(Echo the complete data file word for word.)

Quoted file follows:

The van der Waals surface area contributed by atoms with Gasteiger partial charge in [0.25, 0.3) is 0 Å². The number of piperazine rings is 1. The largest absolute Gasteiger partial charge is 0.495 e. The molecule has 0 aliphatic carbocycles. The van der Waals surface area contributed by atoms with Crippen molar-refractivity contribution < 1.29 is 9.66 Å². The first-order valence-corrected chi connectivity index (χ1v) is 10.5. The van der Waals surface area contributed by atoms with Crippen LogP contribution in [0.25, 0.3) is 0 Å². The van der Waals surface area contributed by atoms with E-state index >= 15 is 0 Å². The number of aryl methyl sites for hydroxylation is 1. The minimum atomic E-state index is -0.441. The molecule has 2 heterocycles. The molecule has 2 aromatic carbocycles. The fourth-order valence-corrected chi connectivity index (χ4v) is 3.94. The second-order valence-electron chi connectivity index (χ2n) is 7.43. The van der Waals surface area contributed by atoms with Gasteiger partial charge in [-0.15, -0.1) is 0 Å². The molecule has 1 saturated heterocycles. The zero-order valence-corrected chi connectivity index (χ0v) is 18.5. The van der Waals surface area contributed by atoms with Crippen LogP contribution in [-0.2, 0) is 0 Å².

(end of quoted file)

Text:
The van der Waals surface area contributed by atoms with Gasteiger partial charge in [0.25, 0.3) is 0 Å². The number of piperazine rings is 1. The largest absolute Gasteiger partial charge is 0.495 e. The molecule has 0 aliphatic carbocycles. The van der Waals surface area contributed by atoms with Crippen molar-refractivity contribution < 1.29 is 9.66 Å². The first-order valence-corrected chi connectivity index (χ1v) is 10.5. The van der Waals surface area contributed by atoms with Crippen LogP contribution in [0.25, 0.3) is 0 Å². The van der Waals surface area contributed by atoms with E-state index >= 15 is 0 Å². The number of aryl methyl sites for hydroxylation is 1. The minimum atomic E-state index is -0.441. The molecule has 2 heterocycles. The molecule has 2 aromatic carbocycles. The fourth-order valence-corrected chi connectivity index (χ4v) is 3.94. The second-order valence-electron chi connectivity index (χ2n) is 7.43. The van der Waals surface area contributed by atoms with Gasteiger partial charge in [-0.15, -0.1) is 0 Å². The molecule has 1 saturated heterocycles. The zero-order valence-corrected chi connectivity index (χ0v) is 18.5. The van der Waals surface area contributed by atoms with Crippen LogP contribution in [-0.2, 0) is 0 Å².